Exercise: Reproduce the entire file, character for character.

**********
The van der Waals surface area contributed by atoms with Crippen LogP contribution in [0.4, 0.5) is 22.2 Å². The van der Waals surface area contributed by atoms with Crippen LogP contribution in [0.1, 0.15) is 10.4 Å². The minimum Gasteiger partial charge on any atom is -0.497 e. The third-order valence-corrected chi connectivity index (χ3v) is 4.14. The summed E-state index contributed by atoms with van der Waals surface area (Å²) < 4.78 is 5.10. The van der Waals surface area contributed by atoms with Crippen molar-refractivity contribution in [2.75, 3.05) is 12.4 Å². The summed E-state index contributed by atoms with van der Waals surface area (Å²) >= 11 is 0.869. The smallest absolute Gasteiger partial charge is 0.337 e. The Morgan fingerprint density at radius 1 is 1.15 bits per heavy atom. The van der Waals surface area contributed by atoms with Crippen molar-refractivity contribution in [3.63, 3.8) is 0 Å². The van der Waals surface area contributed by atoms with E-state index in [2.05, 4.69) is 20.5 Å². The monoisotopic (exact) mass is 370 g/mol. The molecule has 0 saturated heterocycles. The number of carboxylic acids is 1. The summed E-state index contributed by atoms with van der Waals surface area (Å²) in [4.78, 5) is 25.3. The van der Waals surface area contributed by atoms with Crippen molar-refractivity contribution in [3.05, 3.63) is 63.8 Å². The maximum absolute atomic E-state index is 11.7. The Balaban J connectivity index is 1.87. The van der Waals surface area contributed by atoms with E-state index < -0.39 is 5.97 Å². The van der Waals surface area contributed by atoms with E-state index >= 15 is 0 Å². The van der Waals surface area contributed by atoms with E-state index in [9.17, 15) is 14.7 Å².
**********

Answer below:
The van der Waals surface area contributed by atoms with Crippen LogP contribution in [0.4, 0.5) is 22.2 Å². The van der Waals surface area contributed by atoms with Crippen LogP contribution in [0.1, 0.15) is 10.4 Å². The minimum Gasteiger partial charge on any atom is -0.497 e. The third-order valence-corrected chi connectivity index (χ3v) is 4.14. The summed E-state index contributed by atoms with van der Waals surface area (Å²) < 4.78 is 5.10. The van der Waals surface area contributed by atoms with Crippen molar-refractivity contribution in [2.75, 3.05) is 12.4 Å². The summed E-state index contributed by atoms with van der Waals surface area (Å²) >= 11 is 0.869. The smallest absolute Gasteiger partial charge is 0.337 e. The Morgan fingerprint density at radius 1 is 1.15 bits per heavy atom. The van der Waals surface area contributed by atoms with Crippen molar-refractivity contribution in [3.63, 3.8) is 0 Å². The van der Waals surface area contributed by atoms with E-state index in [2.05, 4.69) is 20.5 Å². The monoisotopic (exact) mass is 370 g/mol. The molecule has 0 saturated heterocycles. The number of carboxylic acids is 1. The summed E-state index contributed by atoms with van der Waals surface area (Å²) in [4.78, 5) is 25.3. The van der Waals surface area contributed by atoms with Crippen molar-refractivity contribution in [3.05, 3.63) is 63.8 Å². The maximum absolute atomic E-state index is 11.7. The Balaban J connectivity index is 1.87. The van der Waals surface area contributed by atoms with E-state index < -0.39 is 5.97 Å². The van der Waals surface area contributed by atoms with E-state index >= 15 is 0 Å². The van der Waals surface area contributed by atoms with E-state index in [9.17, 15) is 14.7 Å².